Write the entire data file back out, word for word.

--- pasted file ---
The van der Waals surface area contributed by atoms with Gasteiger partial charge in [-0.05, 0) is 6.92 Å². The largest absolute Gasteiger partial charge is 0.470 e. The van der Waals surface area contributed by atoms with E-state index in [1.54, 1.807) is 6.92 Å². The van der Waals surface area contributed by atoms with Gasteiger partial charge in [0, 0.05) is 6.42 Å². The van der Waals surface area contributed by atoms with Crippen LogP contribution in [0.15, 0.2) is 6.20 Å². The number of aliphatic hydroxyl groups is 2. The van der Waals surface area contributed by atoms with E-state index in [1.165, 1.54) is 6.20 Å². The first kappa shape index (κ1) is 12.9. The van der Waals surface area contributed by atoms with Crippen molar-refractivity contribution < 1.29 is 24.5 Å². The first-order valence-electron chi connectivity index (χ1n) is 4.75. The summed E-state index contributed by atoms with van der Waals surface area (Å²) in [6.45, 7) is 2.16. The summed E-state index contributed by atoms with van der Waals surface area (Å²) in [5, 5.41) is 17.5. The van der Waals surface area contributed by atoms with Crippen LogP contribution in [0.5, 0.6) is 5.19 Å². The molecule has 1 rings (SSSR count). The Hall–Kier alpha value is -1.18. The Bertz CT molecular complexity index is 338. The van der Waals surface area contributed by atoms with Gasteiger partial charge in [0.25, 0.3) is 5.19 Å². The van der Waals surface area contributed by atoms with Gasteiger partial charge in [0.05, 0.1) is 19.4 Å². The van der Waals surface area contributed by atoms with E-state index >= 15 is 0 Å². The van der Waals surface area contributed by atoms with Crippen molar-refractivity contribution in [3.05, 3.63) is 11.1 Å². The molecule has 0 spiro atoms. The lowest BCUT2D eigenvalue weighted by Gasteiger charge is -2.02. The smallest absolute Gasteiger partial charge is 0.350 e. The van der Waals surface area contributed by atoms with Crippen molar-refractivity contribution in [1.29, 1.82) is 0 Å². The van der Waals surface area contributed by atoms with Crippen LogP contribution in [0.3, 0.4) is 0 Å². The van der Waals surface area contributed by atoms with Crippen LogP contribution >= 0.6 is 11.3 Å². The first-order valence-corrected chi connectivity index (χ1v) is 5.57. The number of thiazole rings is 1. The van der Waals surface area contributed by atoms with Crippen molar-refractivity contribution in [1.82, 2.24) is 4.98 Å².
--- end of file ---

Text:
The van der Waals surface area contributed by atoms with Gasteiger partial charge in [-0.05, 0) is 6.92 Å². The largest absolute Gasteiger partial charge is 0.470 e. The van der Waals surface area contributed by atoms with E-state index in [1.54, 1.807) is 6.92 Å². The van der Waals surface area contributed by atoms with Gasteiger partial charge in [0, 0.05) is 6.42 Å². The van der Waals surface area contributed by atoms with Crippen LogP contribution in [0.15, 0.2) is 6.20 Å². The number of aliphatic hydroxyl groups is 2. The van der Waals surface area contributed by atoms with E-state index in [1.165, 1.54) is 6.20 Å². The first kappa shape index (κ1) is 12.9. The van der Waals surface area contributed by atoms with Crippen molar-refractivity contribution < 1.29 is 24.5 Å². The first-order valence-electron chi connectivity index (χ1n) is 4.75. The summed E-state index contributed by atoms with van der Waals surface area (Å²) in [6.45, 7) is 2.16. The summed E-state index contributed by atoms with van der Waals surface area (Å²) in [5, 5.41) is 17.5. The van der Waals surface area contributed by atoms with Crippen LogP contribution in [0.5, 0.6) is 5.19 Å². The molecule has 1 rings (SSSR count). The Hall–Kier alpha value is -1.18. The Bertz CT molecular complexity index is 338. The van der Waals surface area contributed by atoms with Gasteiger partial charge in [0.25, 0.3) is 5.19 Å². The van der Waals surface area contributed by atoms with Gasteiger partial charge in [0.05, 0.1) is 19.4 Å². The van der Waals surface area contributed by atoms with E-state index >= 15 is 0 Å². The van der Waals surface area contributed by atoms with Crippen molar-refractivity contribution in [3.05, 3.63) is 11.1 Å². The molecule has 0 spiro atoms. The lowest BCUT2D eigenvalue weighted by Gasteiger charge is -2.02. The smallest absolute Gasteiger partial charge is 0.350 e. The van der Waals surface area contributed by atoms with Crippen molar-refractivity contribution in [1.29, 1.82) is 0 Å². The van der Waals surface area contributed by atoms with Crippen LogP contribution in [0.3, 0.4) is 0 Å². The van der Waals surface area contributed by atoms with Crippen LogP contribution >= 0.6 is 11.3 Å². The first-order valence-corrected chi connectivity index (χ1v) is 5.57. The number of thiazole rings is 1. The van der Waals surface area contributed by atoms with Crippen molar-refractivity contribution in [1.82, 2.24) is 4.98 Å².